Seeing What Is Not There

I recalled my story upon reading a story from old Arabic literature.

The chief of the tribe wanted to wear a dress that was unique and had no similar one. The chief asked a known tailor to make one for him. The chief tried different designs which the chief rejected.

The chief, running out of ideas, decided to deceive the chief. He decided to elude the chief by dressing him with air. He went to the chief with his assistant. He made sure to tell the assistants of the chief that he was going to dress the king in a unique dress that only people with sharp vision could see.

The chief and his assistant then went to the chief and asked him to undress to try the new dress. The tailor started asking his assistant to move the dress to the right and left as if he were trying a real dress. The tailor then told the chief that his new dress is unique and he can show it to his assistants.

The chief walked out to hear his assistant say wow and how elegant the dress was.

The chief decided to go out in his mirage-like dress. One person shouted what a beautiful dress! The crowd followed by expressing their wonderment!

This story reminded me of my own story when studying at the university. A friend of ours who was studying in a far city came to stay with us because his plane was due to take off very early in the morning. He watched us playing cards. Discreetly, one of us turned the light off and continued playing as if we could see in total darkness. Suddenly, our poor friend believed us and started shouting I am blind.

Mass media can sell illusions. Social blindness is when most of the members of a society go blindly on believing seeing what they cannot see.

Social hypocrisy makes us see what is not there.

Beware of falling into the trap of social blindness.


Ali Anani
Ali Anani
My name is Ali Anani. I hold a Ph.D. from the University of East Anglia (UK, 1972) Since the early nineties I switched my interests to publish posts and presentations and e-books on different social media platforms.

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  1. Brother Ali
    I too first heard the story from Hans Christian Anderson’s version of the tale, but I later learned that many of his tales were collected and rewritten from much older stories. The Grimm Brothers collected their fair tales; they didn’t write them. But that is abother subject.

    The missing clothes -that only the rare one could resist the peer pressure to state reality -“The chief is naked!” -is analogous to “fake news” -misinformation – a much repeated lie to which we become so acclimated that the Truth seems untrue.

    In the Information Age – misinformation i- propaganda s a weapon of choice -sow dissention in your enemy and conquest becomes unnecessary or easier.

    And it relates to how our brain works.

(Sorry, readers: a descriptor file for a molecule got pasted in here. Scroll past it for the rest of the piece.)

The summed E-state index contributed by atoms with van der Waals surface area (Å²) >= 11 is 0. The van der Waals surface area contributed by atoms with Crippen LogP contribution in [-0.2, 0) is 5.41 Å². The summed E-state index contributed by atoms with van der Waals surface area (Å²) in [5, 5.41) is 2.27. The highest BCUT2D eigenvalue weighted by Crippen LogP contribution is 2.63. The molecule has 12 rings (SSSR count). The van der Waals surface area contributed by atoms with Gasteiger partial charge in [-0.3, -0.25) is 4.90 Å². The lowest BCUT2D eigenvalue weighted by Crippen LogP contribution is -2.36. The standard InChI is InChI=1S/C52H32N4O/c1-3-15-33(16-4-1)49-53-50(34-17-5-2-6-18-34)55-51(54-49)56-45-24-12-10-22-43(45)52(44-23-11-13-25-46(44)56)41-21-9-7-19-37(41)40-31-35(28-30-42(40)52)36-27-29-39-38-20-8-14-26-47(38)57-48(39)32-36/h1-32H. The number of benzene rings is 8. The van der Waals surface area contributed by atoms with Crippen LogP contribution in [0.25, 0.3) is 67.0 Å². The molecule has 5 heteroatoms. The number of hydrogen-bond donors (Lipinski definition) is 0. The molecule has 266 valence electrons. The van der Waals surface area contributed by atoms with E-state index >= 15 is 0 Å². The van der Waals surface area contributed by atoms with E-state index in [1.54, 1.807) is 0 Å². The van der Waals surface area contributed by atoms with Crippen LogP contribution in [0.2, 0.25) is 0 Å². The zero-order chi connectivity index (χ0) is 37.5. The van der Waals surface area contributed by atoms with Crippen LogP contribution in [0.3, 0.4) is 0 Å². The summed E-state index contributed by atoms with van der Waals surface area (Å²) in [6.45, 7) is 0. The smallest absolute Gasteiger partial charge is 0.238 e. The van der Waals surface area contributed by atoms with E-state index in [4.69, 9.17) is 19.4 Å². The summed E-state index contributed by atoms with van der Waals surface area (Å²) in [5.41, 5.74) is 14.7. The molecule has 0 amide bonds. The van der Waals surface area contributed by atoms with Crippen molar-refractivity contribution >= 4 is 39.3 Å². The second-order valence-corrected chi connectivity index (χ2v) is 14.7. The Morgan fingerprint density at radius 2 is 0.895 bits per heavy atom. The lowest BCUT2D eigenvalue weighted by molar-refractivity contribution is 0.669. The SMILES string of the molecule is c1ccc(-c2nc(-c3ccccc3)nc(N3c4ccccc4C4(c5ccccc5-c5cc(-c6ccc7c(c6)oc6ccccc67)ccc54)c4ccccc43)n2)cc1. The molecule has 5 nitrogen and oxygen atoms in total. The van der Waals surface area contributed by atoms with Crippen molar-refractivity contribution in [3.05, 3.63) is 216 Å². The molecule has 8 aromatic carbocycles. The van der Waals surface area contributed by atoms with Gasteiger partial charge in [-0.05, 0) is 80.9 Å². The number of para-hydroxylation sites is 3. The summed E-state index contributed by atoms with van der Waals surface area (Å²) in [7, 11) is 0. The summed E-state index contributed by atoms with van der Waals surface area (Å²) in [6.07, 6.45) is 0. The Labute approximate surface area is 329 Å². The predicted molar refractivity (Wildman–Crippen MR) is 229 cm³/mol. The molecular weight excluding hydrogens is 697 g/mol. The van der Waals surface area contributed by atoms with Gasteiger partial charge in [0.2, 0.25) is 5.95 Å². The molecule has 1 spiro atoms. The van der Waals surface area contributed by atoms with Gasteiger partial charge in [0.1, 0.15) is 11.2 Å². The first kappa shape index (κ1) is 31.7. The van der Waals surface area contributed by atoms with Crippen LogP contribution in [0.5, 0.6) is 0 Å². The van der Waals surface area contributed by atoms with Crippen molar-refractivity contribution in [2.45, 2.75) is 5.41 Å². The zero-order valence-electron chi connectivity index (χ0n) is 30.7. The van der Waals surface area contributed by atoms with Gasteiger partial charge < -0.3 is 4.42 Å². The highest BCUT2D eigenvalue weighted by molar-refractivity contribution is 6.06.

We use our conscious brain -actual focused thinking only about 10% of the time. The other 90% our brain is on autopilot making decisions and taking actions it has taken before -gambling on the frequency -for example -have you ever driven to work or someplece your usually go and arrived and had no memory of the drive? Frequency gambling autopilot.

    This is a huge problem for safety of course. But it is also a problem for critical thinkng beyond our established belief system until an alert person says “Stop -the light is red!” or “Look! The chief is naked!”

    How can we find more alert people? How can we turn our brain’s autopilot off?

    • Thank you brother Alan Culler and for your great comment.

      Thank you also for mentioning that the recently published stories were collected rather than authorized.

      I love the way you explained how our lazy brains work on autopilot. This is indeed a big problem. Famliarity as in driving frequently the same road makes us drive on autopilot and I experienced this myself. I agree with you.

      In the old Arabic version of the stories centuries ago it took a child to say that he saw no clothing on the chief and that he was naked.

      Maybe the solution then is to awaken the child inside everyone of us.

      …a repeated lie to which we become so acclimated that the Truth seems untrue.”

      This is a great thought brother Alan. Mass beliefs can sweep away the truth.

  2. Growing up, this was the plot of The Emperor’s New Clothes, Hans Christian Anderson’s fairytale. And I am not at all surprised to find it told in more than one version in other countries as these fables typically were conduits of bringing wisdom and “moral indoctrination” into the next generation.

    It is problematic that if we sign up for a false narrative, we soon don’t even see what really is because our brains are wired for belonging to the tribe – it tells us it is better to be a social hypocrite than not to fit in.

    • Thank you Charlotte for providing a historical background of the clothing illusion.
      I read it from a very old Arab literature and I am not surprised that the story is used with some modification in many countries. I have no idea where the original story started.

      Yes, When brains get tied up to the tribe logical thinking disappears